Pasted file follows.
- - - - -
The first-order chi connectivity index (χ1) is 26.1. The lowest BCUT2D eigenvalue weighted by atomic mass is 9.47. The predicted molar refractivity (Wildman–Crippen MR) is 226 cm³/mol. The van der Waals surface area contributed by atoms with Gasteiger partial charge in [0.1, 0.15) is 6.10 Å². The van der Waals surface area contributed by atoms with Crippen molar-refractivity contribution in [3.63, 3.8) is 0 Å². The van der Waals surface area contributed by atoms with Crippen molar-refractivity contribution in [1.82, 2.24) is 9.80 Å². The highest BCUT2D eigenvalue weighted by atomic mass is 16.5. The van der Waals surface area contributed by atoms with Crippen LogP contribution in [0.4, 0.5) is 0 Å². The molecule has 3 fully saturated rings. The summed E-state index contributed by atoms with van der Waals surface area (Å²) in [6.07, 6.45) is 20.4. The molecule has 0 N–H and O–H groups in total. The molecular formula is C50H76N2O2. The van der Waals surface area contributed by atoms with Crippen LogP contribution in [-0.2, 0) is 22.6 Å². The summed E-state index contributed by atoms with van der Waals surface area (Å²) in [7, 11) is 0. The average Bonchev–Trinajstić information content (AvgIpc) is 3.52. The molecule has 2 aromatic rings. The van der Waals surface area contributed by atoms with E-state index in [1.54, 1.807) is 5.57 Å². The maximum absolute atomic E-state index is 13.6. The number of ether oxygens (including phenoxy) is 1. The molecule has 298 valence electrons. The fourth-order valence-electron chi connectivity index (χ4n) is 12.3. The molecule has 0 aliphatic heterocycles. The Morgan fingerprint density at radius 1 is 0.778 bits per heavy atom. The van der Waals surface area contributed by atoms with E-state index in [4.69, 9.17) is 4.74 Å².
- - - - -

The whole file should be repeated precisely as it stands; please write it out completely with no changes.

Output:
The first-order chi connectivity index (χ1) is 26.1. The lowest BCUT2D eigenvalue weighted by atomic mass is 9.47. The predicted molar refractivity (Wildman–Crippen MR) is 226 cm³/mol. The van der Waals surface area contributed by atoms with Gasteiger partial charge in [0.1, 0.15) is 6.10 Å². The van der Waals surface area contributed by atoms with Crippen molar-refractivity contribution in [3.63, 3.8) is 0 Å². The van der Waals surface area contributed by atoms with Crippen molar-refractivity contribution in [1.82, 2.24) is 9.80 Å². The highest BCUT2D eigenvalue weighted by atomic mass is 16.5. The van der Waals surface area contributed by atoms with Crippen LogP contribution in [0.4, 0.5) is 0 Å². The molecule has 3 fully saturated rings. The summed E-state index contributed by atoms with van der Waals surface area (Å²) in [6.07, 6.45) is 20.4. The molecule has 0 N–H and O–H groups in total. The molecular formula is C50H76N2O2. The van der Waals surface area contributed by atoms with Crippen LogP contribution in [-0.2, 0) is 22.6 Å². The summed E-state index contributed by atoms with van der Waals surface area (Å²) in [7, 11) is 0. The average Bonchev–Trinajstić information content (AvgIpc) is 3.52. The molecule has 2 aromatic rings. The van der Waals surface area contributed by atoms with E-state index in [1.54, 1.807) is 5.57 Å². The maximum absolute atomic E-state index is 13.6. The number of ether oxygens (including phenoxy) is 1. The molecule has 298 valence electrons. The fourth-order valence-electron chi connectivity index (χ4n) is 12.3. The molecule has 0 aliphatic heterocycles. The Morgan fingerprint density at radius 1 is 0.778 bits per heavy atom. The van der Waals surface area contributed by atoms with E-state index in [4.69, 9.17) is 4.74 Å².